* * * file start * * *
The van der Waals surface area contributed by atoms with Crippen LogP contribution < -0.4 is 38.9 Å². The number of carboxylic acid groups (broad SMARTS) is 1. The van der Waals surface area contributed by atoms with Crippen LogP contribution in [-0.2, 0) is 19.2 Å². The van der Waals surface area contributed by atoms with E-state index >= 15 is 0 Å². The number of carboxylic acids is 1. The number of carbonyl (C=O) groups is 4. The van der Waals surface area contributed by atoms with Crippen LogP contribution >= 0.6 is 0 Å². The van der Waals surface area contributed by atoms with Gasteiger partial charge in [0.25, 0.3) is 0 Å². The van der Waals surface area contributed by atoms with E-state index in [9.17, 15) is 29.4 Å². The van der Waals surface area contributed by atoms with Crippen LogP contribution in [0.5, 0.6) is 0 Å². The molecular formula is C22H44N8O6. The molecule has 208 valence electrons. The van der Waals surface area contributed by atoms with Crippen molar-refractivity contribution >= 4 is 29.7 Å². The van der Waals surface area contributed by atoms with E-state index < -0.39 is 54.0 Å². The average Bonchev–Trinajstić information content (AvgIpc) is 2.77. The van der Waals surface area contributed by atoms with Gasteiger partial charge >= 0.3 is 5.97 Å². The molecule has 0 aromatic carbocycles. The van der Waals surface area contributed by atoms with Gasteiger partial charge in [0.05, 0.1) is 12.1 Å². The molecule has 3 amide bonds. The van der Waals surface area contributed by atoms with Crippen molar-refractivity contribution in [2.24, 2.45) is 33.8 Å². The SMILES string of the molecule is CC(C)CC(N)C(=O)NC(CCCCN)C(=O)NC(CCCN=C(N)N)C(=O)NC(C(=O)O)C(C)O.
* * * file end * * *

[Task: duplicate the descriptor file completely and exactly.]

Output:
The van der Waals surface area contributed by atoms with Crippen LogP contribution < -0.4 is 38.9 Å². The number of carboxylic acid groups (broad SMARTS) is 1. The van der Waals surface area contributed by atoms with Crippen LogP contribution in [-0.2, 0) is 19.2 Å². The van der Waals surface area contributed by atoms with E-state index >= 15 is 0 Å². The number of carboxylic acids is 1. The number of carbonyl (C=O) groups is 4. The van der Waals surface area contributed by atoms with Crippen LogP contribution >= 0.6 is 0 Å². The van der Waals surface area contributed by atoms with Gasteiger partial charge in [0.25, 0.3) is 0 Å². The van der Waals surface area contributed by atoms with E-state index in [9.17, 15) is 29.4 Å². The van der Waals surface area contributed by atoms with Crippen LogP contribution in [0.5, 0.6) is 0 Å². The molecular formula is C22H44N8O6. The molecule has 208 valence electrons. The van der Waals surface area contributed by atoms with Crippen molar-refractivity contribution >= 4 is 29.7 Å². The van der Waals surface area contributed by atoms with E-state index < -0.39 is 54.0 Å². The average Bonchev–Trinajstić information content (AvgIpc) is 2.77. The van der Waals surface area contributed by atoms with Gasteiger partial charge >= 0.3 is 5.97 Å². The molecule has 0 aromatic carbocycles. The van der Waals surface area contributed by atoms with Gasteiger partial charge in [0.05, 0.1) is 12.1 Å². The molecule has 3 amide bonds. The van der Waals surface area contributed by atoms with Crippen molar-refractivity contribution in [2.24, 2.45) is 33.8 Å². The SMILES string of the molecule is CC(C)CC(N)C(=O)NC(CCCCN)C(=O)NC(CCCN=C(N)N)C(=O)NC(C(=O)O)C(C)O.